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Mary King’s Close-What Lies Beneath Part 2

Many thanks to The Real Mary King’s Close, who were so kind as to permit me to use their awesome photos. All photos in this post are credited to them.

In my previous blog post, I gave you a bit of history of how Edinburgh, Scotland began; how it expanded eastward from Edinburgh Castle and how Mary King’s Close and other nearby alleys came to be frozen in time underneath the Royal Exchange. In light of that, today I would like to take you to see The Real Mary King’s Close, one of Edinburgh’s most compelling visitor attractions.

A cutaway of the area called Mary King's Close.
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Edinburgh, Scotland-What Lies Beneath Part 1

Beneath a portion of Edinburgh’s Royal Mile lies a hidden labyrinth of narrow alleyways and abandoned dwellings. This “secret” underground world is a fascinating peek into 17th-century life. To understand why it exists, however, we first need to take a look at how the city of Edinburgh grew.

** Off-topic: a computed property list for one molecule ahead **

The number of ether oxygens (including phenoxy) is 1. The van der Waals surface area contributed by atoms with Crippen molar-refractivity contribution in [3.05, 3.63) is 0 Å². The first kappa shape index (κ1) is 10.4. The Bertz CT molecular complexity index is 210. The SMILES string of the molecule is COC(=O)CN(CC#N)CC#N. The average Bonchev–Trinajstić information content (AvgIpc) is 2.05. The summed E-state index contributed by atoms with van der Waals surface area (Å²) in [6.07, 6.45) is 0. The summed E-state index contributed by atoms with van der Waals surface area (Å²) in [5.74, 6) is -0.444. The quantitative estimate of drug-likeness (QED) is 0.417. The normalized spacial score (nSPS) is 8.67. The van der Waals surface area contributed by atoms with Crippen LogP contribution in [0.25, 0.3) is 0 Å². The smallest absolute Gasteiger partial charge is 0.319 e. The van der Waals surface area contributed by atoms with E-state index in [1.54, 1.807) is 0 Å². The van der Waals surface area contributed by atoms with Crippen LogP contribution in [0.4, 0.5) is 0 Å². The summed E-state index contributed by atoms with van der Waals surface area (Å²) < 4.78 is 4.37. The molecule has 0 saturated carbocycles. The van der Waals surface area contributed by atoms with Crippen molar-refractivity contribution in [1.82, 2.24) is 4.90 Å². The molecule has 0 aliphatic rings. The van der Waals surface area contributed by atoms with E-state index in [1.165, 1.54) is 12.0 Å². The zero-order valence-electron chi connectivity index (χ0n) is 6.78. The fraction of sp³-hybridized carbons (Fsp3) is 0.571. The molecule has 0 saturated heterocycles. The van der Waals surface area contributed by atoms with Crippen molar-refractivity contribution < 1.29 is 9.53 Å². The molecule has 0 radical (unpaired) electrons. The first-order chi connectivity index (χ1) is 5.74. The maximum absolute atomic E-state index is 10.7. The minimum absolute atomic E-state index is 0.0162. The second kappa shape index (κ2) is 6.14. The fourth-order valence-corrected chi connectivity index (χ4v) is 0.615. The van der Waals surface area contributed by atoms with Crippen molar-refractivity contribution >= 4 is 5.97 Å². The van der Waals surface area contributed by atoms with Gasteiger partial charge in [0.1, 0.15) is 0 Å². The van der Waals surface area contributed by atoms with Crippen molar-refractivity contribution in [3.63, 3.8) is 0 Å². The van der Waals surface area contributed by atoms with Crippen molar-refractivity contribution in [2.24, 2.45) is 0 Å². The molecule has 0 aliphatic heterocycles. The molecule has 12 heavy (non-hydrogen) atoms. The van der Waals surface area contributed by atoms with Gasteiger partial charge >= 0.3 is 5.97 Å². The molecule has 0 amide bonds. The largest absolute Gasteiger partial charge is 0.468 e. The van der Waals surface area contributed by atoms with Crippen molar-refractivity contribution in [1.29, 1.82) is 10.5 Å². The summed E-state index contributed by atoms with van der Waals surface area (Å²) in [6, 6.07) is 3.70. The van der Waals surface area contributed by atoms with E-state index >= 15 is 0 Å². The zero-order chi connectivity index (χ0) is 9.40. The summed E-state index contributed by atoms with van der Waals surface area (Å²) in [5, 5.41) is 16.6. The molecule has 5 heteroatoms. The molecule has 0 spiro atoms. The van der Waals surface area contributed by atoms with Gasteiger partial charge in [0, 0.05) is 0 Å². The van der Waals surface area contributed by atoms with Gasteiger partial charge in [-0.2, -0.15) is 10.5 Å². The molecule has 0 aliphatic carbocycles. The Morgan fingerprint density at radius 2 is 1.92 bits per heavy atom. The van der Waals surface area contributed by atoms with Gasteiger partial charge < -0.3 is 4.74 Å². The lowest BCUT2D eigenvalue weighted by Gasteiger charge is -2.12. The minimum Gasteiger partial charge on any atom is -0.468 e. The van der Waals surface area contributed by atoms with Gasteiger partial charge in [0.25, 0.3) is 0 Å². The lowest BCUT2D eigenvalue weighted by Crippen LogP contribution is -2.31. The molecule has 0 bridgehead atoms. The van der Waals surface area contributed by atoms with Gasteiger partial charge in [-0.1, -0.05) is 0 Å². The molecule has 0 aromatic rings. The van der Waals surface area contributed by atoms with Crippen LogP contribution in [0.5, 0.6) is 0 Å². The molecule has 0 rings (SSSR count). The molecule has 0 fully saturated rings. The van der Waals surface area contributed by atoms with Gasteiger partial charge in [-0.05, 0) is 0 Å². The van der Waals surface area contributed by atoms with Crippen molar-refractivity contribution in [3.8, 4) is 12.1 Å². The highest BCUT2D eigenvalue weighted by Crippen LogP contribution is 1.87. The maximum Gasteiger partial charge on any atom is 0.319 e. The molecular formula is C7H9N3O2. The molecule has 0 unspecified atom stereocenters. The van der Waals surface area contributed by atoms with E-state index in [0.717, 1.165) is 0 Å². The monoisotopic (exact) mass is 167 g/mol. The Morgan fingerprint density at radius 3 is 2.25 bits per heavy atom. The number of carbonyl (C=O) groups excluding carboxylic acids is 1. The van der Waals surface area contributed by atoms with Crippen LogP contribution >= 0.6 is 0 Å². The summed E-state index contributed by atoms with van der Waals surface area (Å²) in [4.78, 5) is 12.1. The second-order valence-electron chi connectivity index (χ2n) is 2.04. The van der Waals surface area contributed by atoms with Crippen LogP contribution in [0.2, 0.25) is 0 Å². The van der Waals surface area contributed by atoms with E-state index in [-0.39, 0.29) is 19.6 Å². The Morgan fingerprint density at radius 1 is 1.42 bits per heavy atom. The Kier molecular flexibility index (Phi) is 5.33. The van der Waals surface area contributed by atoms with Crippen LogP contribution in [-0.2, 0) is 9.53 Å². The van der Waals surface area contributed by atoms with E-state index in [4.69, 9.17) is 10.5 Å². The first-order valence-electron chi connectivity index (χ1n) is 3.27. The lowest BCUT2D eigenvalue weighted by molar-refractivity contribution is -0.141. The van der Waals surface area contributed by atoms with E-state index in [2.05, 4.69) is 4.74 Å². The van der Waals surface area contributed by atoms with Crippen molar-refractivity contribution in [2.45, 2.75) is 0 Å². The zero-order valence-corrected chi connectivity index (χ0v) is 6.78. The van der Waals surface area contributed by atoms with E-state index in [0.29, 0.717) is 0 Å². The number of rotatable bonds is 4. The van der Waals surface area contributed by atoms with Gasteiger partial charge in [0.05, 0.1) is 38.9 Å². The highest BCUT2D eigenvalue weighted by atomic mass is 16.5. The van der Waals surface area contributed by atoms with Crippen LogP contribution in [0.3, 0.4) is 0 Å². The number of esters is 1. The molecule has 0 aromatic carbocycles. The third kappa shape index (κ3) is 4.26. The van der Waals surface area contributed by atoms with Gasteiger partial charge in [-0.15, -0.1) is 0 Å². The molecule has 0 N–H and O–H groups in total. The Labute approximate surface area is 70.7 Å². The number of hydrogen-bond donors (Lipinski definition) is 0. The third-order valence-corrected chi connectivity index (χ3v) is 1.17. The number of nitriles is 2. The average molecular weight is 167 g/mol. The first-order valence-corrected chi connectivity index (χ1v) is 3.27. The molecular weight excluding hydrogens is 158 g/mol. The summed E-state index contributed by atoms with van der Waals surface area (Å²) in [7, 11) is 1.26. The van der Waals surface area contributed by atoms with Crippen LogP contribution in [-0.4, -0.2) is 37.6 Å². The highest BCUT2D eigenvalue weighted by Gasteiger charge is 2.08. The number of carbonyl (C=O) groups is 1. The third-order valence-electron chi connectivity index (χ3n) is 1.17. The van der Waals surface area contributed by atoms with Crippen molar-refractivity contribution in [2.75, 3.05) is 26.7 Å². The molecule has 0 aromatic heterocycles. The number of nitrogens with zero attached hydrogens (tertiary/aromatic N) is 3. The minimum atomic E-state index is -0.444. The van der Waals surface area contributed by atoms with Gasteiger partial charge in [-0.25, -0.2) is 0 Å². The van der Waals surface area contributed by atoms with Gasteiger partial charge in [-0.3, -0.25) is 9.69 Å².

Edinburgh originated with a community of people that lived and worked outside the walls of Edinburgh Castle. As its population increased, the city spread east along the sloped stretch of road called the Royal Mile. Overcrowding eventually became a serious issue, but because a protective wall enclosed Edinburgh, residents were unable to expand the city outward. They had no other alternative than to build up. What resulted was a web of narrow alleyways called ‘closes’ that led off of the Royal Mile, and buildings that sometimes grew multiple stories high.

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Deacon Brodie-The Real Jekyll and Hyde?

In the spirit of Halloween, I thought it would be fun to do a few blogs this month that highlight some of the weird, dark, and spooky stories of Edinburgh’s past. Edinburgh’s history is full of accounts of unsavory characters and macabre tales, each with the ability to intrigue and fascinate even the most dubious among us. It’s going to be a lot of fun to research and write about them for you.

To kick things off, I would like to introduce you to a man who inspired author Robert Louis Stevenson to write him famed 1886 novella, “The Strange Case of Dr. Jekyll and Mr. Hyde.” That man was William Brodie. Or, as he is better known, Deacon Brodie.

Deacon Brodie.